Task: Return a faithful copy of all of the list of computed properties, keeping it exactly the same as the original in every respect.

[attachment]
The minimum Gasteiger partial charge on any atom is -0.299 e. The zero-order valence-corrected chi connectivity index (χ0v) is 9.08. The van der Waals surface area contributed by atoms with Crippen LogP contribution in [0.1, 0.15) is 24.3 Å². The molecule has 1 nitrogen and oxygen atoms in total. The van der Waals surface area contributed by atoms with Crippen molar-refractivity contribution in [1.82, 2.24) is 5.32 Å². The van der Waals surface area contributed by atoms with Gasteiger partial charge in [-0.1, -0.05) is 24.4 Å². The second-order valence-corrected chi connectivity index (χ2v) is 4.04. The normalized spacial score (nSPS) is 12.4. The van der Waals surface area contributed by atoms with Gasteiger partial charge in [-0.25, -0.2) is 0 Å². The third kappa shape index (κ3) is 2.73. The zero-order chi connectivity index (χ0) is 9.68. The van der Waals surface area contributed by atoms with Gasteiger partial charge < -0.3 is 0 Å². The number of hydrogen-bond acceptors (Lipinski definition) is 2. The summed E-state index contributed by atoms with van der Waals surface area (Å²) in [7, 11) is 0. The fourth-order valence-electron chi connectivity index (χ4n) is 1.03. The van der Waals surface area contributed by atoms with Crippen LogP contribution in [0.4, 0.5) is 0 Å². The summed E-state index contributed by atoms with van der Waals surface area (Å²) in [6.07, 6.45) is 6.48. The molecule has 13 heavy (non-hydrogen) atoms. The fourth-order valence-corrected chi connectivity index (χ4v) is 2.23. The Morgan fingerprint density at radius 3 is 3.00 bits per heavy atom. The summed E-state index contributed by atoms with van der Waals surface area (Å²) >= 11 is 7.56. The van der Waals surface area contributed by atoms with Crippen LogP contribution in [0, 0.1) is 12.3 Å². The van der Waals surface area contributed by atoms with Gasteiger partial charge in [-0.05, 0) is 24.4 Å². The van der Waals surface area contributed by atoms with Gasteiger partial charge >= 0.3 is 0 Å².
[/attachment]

The minimum Gasteiger partial charge on any atom is -0.299 e. The zero-order valence-corrected chi connectivity index (χ0v) is 9.08. The van der Waals surface area contributed by atoms with Crippen LogP contribution in [0.1, 0.15) is 24.3 Å². The molecule has 1 nitrogen and oxygen atoms in total. The van der Waals surface area contributed by atoms with Crippen molar-refractivity contribution in [1.82, 2.24) is 5.32 Å². The van der Waals surface area contributed by atoms with Gasteiger partial charge in [-0.1, -0.05) is 24.4 Å². The second-order valence-corrected chi connectivity index (χ2v) is 4.04. The normalized spacial score (nSPS) is 12.4. The van der Waals surface area contributed by atoms with Gasteiger partial charge in [-0.25, -0.2) is 0 Å². The third kappa shape index (κ3) is 2.73. The zero-order chi connectivity index (χ0) is 9.68. The van der Waals surface area contributed by atoms with Gasteiger partial charge < -0.3 is 0 Å². The number of hydrogen-bond acceptors (Lipinski definition) is 2. The summed E-state index contributed by atoms with van der Waals surface area (Å²) in [7, 11) is 0. The fourth-order valence-electron chi connectivity index (χ4n) is 1.03. The van der Waals surface area contributed by atoms with Crippen LogP contribution in [0.4, 0.5) is 0 Å². The summed E-state index contributed by atoms with van der Waals surface area (Å²) in [6.07, 6.45) is 6.48. The molecule has 13 heavy (non-hydrogen) atoms. The fourth-order valence-corrected chi connectivity index (χ4v) is 2.23. The Morgan fingerprint density at radius 3 is 3.00 bits per heavy atom. The summed E-state index contributed by atoms with van der Waals surface area (Å²) >= 11 is 7.56. The van der Waals surface area contributed by atoms with Crippen LogP contribution in [0, 0.1) is 12.3 Å². The van der Waals surface area contributed by atoms with Gasteiger partial charge in [-0.05, 0) is 24.4 Å². The van der Waals surface area contributed by atoms with Gasteiger partial charge >= 0.3 is 0 Å².